Film Screenings & Panel Discussion: Remembrance, Reconciliation and Healing

February 7th
7:00 PMPurchase

Thursday, Februray 7 | 7 pm

Film Screenings and Panel Discussion 

Presented by Connecting the Dots Anne Arundel County (CTDAACO) and Maryland Hall with support from its Goldstein-Cunitz Center for Film & New Media

In Partnership with Equal Justice Initiative and Maryland Lynching Memorial Project

Admission is FREE, but please reserve your tickets by registering in advance. 

Please join us for a special screening and panel discussion.

Featuring the Films:  Burn: The Lynching of George Armwood, An Outrage and the animated film Slavery to Mass Incarceration

Featuring Burn: The Lynching of George Armwood

More than 4,000 black Americans were lynched in the United States between 1865 and 1950. At least 40 were in Maryland. These were often public spectacles; sadistic and grotesque displays meant to intimidate blacks and flaunt white superiority. Burn: The Lynching of George Armwood tells the story of the last known lynching in Maryland. It’s a brutal tale of avarice, negligence and political calculation. A poor black farm worker, George Armwood was 23 years old when he was accused of assaulting an elderly white woman in Princess Anne, Maryland. There were no eyewitnesses to the attack and although the victim said she could identify her assailant, she never got the chance.

Burn: The Lynching of George Armwood was produced, written and edited by Will Schwarz, an award-winning television veteran with over 30 years of experience creating original non-fiction programming. Schwarz is the founder and President of the Maryland Lynching Memorial Project, Inc., a 501(c)(3) organization that works to advance the cause of racial reconciliation in the state by documenting the history of racial terror lynchings, advocating for public acknowledgement of these murders and working to honor and dignify the lives of the victims.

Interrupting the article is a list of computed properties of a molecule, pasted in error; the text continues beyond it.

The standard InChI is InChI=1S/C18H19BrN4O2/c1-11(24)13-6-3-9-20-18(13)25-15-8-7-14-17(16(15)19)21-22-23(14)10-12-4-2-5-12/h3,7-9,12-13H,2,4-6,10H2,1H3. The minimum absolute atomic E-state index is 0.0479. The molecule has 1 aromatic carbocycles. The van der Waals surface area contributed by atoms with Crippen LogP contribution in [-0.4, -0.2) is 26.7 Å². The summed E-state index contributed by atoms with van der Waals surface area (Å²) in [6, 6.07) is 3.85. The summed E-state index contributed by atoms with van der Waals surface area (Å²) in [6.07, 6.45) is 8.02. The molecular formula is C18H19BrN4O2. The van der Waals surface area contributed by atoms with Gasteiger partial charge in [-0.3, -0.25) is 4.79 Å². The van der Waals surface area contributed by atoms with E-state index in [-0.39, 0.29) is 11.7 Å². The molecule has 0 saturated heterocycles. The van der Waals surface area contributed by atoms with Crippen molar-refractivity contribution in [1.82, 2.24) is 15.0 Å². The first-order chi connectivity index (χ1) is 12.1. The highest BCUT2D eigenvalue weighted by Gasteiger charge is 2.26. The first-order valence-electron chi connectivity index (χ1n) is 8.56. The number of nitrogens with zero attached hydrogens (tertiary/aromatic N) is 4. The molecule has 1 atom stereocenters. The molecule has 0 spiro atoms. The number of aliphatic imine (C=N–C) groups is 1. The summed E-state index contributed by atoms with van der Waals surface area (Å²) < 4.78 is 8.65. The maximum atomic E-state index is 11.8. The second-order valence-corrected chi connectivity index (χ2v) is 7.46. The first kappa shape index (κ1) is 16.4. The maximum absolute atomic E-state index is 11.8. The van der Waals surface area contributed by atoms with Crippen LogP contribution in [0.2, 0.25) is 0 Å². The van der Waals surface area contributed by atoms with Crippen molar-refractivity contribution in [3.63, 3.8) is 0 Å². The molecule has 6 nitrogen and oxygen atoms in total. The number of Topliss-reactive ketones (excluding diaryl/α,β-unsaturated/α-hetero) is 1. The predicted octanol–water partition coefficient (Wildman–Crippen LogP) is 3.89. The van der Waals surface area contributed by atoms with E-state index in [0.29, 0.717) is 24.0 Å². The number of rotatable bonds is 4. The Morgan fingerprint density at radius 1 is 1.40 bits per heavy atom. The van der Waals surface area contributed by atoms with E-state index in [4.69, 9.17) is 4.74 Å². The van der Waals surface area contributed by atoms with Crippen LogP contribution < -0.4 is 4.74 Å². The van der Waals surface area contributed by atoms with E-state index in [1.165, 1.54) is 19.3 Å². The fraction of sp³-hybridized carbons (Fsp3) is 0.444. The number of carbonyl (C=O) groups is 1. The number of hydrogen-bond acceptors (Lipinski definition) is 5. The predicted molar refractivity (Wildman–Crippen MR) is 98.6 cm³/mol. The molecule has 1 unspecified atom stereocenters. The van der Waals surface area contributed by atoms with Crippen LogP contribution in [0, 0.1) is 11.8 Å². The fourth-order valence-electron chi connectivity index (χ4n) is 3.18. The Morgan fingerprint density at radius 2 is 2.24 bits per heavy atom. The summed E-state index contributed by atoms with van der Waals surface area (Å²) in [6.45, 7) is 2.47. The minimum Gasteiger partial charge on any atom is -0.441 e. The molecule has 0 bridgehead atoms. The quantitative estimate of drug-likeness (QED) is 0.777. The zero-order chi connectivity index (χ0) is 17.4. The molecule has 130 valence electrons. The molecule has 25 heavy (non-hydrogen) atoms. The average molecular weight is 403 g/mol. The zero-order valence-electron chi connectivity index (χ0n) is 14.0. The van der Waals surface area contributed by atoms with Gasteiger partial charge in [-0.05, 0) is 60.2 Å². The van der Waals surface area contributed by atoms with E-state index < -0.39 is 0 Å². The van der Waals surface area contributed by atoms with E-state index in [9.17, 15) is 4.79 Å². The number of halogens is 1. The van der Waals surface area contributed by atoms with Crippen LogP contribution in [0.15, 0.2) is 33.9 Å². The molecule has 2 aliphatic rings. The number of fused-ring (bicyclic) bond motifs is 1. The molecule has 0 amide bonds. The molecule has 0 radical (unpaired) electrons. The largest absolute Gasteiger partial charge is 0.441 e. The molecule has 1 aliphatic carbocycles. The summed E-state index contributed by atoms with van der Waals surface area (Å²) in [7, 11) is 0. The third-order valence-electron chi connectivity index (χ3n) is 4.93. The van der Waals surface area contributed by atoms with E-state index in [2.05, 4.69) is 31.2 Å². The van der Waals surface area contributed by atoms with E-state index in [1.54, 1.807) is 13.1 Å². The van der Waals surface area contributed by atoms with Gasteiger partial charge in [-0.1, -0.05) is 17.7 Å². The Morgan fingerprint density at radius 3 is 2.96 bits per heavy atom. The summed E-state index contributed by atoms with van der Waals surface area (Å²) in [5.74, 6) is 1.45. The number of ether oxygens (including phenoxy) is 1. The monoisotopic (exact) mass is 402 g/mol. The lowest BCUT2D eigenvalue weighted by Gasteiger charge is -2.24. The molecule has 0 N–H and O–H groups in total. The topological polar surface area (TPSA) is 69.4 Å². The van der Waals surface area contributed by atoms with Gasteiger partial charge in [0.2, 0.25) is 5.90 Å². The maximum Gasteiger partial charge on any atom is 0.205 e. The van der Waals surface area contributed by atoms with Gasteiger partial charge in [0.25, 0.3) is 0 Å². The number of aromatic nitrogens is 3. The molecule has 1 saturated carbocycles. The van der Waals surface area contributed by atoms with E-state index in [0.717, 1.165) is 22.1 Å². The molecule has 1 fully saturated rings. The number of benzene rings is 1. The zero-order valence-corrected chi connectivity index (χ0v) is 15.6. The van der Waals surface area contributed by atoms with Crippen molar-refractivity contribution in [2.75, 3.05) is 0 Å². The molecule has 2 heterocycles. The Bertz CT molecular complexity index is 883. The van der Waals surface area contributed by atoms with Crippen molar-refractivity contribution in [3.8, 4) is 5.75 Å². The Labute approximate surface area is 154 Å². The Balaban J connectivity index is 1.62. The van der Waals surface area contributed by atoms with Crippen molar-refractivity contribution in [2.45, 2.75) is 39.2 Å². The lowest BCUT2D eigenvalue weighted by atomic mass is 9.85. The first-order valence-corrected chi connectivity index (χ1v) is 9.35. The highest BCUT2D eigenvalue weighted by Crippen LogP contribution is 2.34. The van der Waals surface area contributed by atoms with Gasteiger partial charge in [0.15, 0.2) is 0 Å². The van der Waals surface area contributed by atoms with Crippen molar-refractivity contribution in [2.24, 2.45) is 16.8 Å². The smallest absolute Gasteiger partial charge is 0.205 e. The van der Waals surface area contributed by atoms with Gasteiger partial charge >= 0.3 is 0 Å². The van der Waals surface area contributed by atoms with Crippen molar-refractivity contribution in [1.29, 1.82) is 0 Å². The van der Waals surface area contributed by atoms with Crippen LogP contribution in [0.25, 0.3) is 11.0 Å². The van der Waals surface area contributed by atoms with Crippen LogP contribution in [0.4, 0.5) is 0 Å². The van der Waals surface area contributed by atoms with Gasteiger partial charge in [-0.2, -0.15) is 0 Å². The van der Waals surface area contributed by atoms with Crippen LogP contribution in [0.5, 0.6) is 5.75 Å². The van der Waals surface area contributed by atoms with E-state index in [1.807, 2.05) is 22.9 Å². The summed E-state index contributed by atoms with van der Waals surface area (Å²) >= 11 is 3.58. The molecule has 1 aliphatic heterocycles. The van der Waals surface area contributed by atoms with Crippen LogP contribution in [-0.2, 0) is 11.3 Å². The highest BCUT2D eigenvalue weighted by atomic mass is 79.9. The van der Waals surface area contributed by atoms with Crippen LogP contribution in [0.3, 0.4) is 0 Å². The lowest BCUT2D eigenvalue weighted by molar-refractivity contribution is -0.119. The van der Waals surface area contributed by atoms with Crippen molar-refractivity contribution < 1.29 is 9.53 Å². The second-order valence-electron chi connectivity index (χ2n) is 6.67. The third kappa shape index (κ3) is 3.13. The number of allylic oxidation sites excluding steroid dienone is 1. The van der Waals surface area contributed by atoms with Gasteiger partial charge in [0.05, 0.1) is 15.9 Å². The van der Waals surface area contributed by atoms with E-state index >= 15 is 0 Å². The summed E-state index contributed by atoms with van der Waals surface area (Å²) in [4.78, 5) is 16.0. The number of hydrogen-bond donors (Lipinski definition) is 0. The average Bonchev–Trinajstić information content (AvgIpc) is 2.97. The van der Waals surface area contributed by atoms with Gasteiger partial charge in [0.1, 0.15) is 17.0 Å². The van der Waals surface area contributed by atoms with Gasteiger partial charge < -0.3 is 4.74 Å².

Featuring An Outrage

An Outrage is a documentary film about lynching in the American South. Filmed on-location at lynching sites in six states and bolstered by the memories and perspectives of descendants, community activists, and scholars, this unusual historical documentary seeks to educate even as it serves as a hub for action to remember and reflect upon a long-hidden past.

Followed by a Panel Discussion:  Remembrance, Reconciliation and Healing: The Family Tree Revealed

Moderated by:

THORNELL JONES  is an activist in Annapolis and Anne Arundel County with a focus on developing a Racial Equity Culture. At the Unitarian Universalist Church of Annapolis, he leads workshops on finding one’s unconscious bias and leads a monthly book club with readings on unconscious bias. He also leads Coming To The Table conversations monthly which help to bridge the race gap through respectful conversation.

A member of the Caucus of African American Leaders and the NAACP, Thornell earned a BS in Physics at New York University and a MS in Physics from the University of Connecticut, where he completed the coursework for the PhD in Solid State Physics. He spent 32 years at IBM in a broad range of assignments including building, testing, servicing, and marketing computers. He did market development which led to the enhanced use of computing by several scientific sectors. He advanced the idea and implemented the first Executive Decision Support Systems using advanced math processes.